Beidagang Wetland in coastal Tianjin is one of the most important sites for migratory waterbirds along the East Asia-Australasian Flyway. More than half a million birds of 276 species, including many classified as vulnerable or endangered on the IUCN’s Red List, rely on this site for staging, breeding, and wintering habitats.
In 2016, the Paulson Institute, Binhai New District Government of Tianjin Municipality and the Convention on Wetlands Management Office of China signed a Framework Agreement for Cooperation. This agreement aimed to “improve the environment of Beidagang, protect its ecosystem functions and biodiversity, and make Beidagang a model for Tianjin’s eco-civilization demonstration.” In July 2017, Beijing Normal University was commissioned to begin a project to monitor the ecological environment and migratory waterbird resources in Tianjin Beidagang Wetland.
The project seeks to understand the status and dynamic changes of migratory waterbirds and their habitats in Beidagang Wetland, to train professional wetland monitoring staff, to strengthen public participation in protection, and to achieve the conservation, restoration and sustainable management of Beidagang Wetland.
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Key activities to date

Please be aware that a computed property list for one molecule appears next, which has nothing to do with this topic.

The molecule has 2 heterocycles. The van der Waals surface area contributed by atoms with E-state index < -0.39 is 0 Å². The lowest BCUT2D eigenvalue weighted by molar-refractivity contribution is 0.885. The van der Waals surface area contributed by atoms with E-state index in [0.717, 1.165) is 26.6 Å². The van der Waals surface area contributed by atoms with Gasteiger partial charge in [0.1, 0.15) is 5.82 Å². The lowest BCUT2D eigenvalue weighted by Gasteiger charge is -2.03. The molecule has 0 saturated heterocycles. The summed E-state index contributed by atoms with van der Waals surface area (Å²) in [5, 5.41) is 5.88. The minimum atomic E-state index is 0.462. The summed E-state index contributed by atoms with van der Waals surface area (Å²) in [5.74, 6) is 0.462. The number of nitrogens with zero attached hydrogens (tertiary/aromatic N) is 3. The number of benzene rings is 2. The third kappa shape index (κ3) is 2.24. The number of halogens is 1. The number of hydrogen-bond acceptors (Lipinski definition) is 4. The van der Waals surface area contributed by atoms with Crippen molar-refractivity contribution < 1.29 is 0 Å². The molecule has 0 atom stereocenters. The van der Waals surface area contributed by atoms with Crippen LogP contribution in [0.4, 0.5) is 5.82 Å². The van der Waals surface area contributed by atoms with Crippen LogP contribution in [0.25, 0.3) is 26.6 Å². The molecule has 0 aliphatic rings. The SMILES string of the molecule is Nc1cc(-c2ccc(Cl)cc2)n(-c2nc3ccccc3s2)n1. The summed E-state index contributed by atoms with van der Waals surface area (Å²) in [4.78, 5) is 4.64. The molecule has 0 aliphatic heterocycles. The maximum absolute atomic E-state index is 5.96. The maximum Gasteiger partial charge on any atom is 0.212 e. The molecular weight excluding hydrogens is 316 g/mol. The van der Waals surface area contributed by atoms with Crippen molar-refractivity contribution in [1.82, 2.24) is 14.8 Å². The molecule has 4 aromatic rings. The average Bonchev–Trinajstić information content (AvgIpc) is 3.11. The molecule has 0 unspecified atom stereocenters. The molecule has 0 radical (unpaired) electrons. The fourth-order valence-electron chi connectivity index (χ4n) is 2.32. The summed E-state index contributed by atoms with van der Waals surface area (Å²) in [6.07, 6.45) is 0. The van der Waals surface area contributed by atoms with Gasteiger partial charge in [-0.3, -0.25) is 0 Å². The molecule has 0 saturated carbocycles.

A monitoring program was initiated to understand the diversity, population sizes, and dynamics of essential waterbird species in Beidagang Wetland and its surrounding coastal wetlands. Forty-five field surveys were conducted and more than half a million waterbirds from 99 species, including many classified as endangered by the IUCN’s Red List, have been recorded. For example, a single count of 293 White-naped Crane was recorded at Beidagang in 2018, representing around 20% of its global population.
Important wetland ecological and environmental factors such as vegetation, benthos, and fish, dispersal of invasive Spartina, human disturbance, and non-point source pollution have been monitored in key areas through the establishment of fixed sample plots, line transects, and quadrats.
Capacity building and environmental education activities
The project is developing comprehensive guidance to monitor waterbirds and other wetland resources that staff at Beidagang Wetland Management Center and volunteers can use for continued, long-term monitoring of this important site. Several training courses, focusing on wetland biodiversity monitoring, bird banding, and wildlife rescue, were carried out for the staff and local communities. Environmental education activities will be held during a planned bird watching festival.
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